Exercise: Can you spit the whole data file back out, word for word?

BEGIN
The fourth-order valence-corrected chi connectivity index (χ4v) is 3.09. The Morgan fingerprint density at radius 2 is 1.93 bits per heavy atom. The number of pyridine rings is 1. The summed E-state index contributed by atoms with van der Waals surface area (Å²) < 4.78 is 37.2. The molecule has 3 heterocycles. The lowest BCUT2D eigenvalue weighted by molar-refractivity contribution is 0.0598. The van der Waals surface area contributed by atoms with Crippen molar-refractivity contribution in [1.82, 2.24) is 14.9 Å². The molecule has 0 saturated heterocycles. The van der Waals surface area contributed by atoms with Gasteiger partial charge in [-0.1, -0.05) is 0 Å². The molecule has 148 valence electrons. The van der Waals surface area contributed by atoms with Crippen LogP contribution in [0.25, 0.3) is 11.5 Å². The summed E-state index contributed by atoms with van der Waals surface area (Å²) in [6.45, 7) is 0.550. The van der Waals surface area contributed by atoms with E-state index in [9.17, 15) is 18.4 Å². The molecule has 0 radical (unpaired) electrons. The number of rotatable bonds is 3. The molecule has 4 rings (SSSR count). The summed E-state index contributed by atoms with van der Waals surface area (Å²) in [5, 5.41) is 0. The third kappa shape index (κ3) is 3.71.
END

The fourth-order valence-corrected chi connectivity index (χ4v) is 3.09. The Morgan fingerprint density at radius 2 is 1.93 bits per heavy atom. The number of pyridine rings is 1. The summed E-state index contributed by atoms with van der Waals surface area (Å²) < 4.78 is 37.2. The molecule has 3 heterocycles. The lowest BCUT2D eigenvalue weighted by molar-refractivity contribution is 0.0598. The van der Waals surface area contributed by atoms with Crippen molar-refractivity contribution in [1.82, 2.24) is 14.9 Å². The molecule has 0 saturated heterocycles. The van der Waals surface area contributed by atoms with Gasteiger partial charge in [-0.1, -0.05) is 0 Å². The molecule has 148 valence electrons. The van der Waals surface area contributed by atoms with Crippen LogP contribution in [0.25, 0.3) is 11.5 Å². The summed E-state index contributed by atoms with van der Waals surface area (Å²) in [6.45, 7) is 0.550. The van der Waals surface area contributed by atoms with E-state index in [9.17, 15) is 18.4 Å². The molecule has 0 radical (unpaired) electrons. The number of rotatable bonds is 3. The molecule has 4 rings (SSSR count). The summed E-state index contributed by atoms with van der Waals surface area (Å²) in [5, 5.41) is 0. The third kappa shape index (κ3) is 3.71.